lems than those of the last s
eral years.
Summing up JDC's 1961
ties, Leavitt said preli
ary
figures indicate that
'11
have aid
ore t
men, wo
hworld by the
countries
e e . This includes
end of
more t n
,000 in Moslem
ore than 50,000 in 13
areas,
countries and some
Europe
72,000 1 Israel.
In presenting the 1962 JDC
budget, Jordan reported that
Jewish communities in European
countries are facing "almost im-
possible" problems in attempting
to cope with the flood of refugees.
Sol Satinsky of Philadelphia,
who was re-elected chairman of
the JDC National Council, urged
the assembled communal leaders
"This sum may not be to alert their communities to the
enough," Jordan declared. "In new and urgent problems and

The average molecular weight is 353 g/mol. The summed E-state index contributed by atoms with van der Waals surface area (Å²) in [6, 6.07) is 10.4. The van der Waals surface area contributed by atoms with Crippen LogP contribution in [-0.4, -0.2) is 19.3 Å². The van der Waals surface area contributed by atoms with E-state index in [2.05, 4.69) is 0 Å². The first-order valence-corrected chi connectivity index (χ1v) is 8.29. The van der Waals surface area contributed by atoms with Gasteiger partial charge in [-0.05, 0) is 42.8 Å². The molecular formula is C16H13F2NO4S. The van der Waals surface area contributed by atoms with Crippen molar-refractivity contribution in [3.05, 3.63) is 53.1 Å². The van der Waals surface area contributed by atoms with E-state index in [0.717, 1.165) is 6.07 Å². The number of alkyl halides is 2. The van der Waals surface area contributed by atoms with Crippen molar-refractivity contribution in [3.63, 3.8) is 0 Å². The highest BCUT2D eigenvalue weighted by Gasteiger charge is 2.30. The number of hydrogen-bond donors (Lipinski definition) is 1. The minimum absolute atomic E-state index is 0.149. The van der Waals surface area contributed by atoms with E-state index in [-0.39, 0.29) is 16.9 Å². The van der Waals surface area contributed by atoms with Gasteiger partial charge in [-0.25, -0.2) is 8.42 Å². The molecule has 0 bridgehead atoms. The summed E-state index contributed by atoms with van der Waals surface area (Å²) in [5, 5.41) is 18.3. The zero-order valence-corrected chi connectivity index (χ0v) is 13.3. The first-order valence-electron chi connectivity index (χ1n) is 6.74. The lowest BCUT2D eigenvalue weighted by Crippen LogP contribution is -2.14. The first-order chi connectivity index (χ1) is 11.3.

a world where catastrophes are needs of Jews overseas,
Re-elected with Warburg for
common, violence 'routine' and
emergencies 'normal,' the 1962 another one-year term were the

seen crises" of 1961 affecting
Jewish communities ov er seas
"may well have been a harbinger
of similar crises" in the year
ahead, the Joint Distribution
Committee last Saturday adopted
a 1962 budget of $30,685,750 for
its aid programs.
Addressing more than 400
members of the JDC National
Council at the agency's 47th an-
nual meeting at the Waldorf-
Astoria, Moses A. Leavitt, exec-
utive vice-chairman, stated that
"because of their minority role,"
Jews often suffered more than
others in the same areas from
the effects of the cold war. He
added that "Jews were singled
out—by events unrelated to the